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Facebook helps to create '78,000 jobs in France'

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Facebook helps to create '78,000 jobs in France'
Facebook's founder Mark Zuckerberg. His company helped to create 78,000 jobs in France, according to a new report. Photo: AFP
13:34 CET+01:00
The social media giant Facebook can be credited with creating 78,000 jobs in France last year, according to a recent study by the audit company Deloitte. The figure has nearly tripled in two years.

The jobs were created in the area of software, marketing and Smartphone applications, Deloitte says.

"Around the social network, an ecosystem comprised of large and small companies, innovative start-ups, publishers, developers or media agencies continues to develop and use Facebook as a tool for business, marketing and economic development," says a Facebook statement, which commissioned the study.

Globally the company helped create 4.5 million jobs indirectly worth $227 billion with the United States the top country to benefit from the social network's activity, followed by the European Union, where 783,000 jobs were generated.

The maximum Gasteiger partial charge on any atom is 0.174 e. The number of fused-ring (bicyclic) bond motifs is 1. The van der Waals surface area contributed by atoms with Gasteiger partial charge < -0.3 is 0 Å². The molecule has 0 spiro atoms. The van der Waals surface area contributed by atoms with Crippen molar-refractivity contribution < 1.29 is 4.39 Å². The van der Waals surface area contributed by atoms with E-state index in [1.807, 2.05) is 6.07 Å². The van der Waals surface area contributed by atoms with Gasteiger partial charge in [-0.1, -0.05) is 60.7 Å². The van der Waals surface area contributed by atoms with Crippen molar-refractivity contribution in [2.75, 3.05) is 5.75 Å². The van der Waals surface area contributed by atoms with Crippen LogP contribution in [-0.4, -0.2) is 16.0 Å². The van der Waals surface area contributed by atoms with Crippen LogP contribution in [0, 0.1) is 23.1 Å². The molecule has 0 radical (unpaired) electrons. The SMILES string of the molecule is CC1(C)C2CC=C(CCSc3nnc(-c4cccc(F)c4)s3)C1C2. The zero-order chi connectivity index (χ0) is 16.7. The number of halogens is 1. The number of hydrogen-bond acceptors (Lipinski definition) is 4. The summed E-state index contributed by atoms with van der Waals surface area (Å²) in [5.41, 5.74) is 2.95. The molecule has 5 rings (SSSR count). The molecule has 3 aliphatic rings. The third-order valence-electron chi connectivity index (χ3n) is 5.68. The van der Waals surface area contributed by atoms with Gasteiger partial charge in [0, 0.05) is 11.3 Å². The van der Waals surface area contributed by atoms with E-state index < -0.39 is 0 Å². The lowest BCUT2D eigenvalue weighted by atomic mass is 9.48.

"Facebook marketing tools enable companies to reach and monetize their commercial targets in a much better way, said Laurent Solly, managing director for Facebook France, in an interview to the Figaro. "We help them to develop their revenue and to hire."

But if the Silicon Valley giant seems to be boosting the French economy, some say the study is misleading and is simply a marketing strategy of Facebook as a way of improving the social network's reputation, which has been tarnished by scandals over the amount of corporation tax it pays.

It would not be the first time that this 'technique' has been used. Google and Apple have released reports that look at how many jobs they indirectly create but some experts have claimed say their figures are way wide of the mark.

In 2013, Economist Enrico Moretti from the University of California published a book explaining how the number of jobs created indirectly by Apple in 2012 was in fact a third of the total announced by the computing company.

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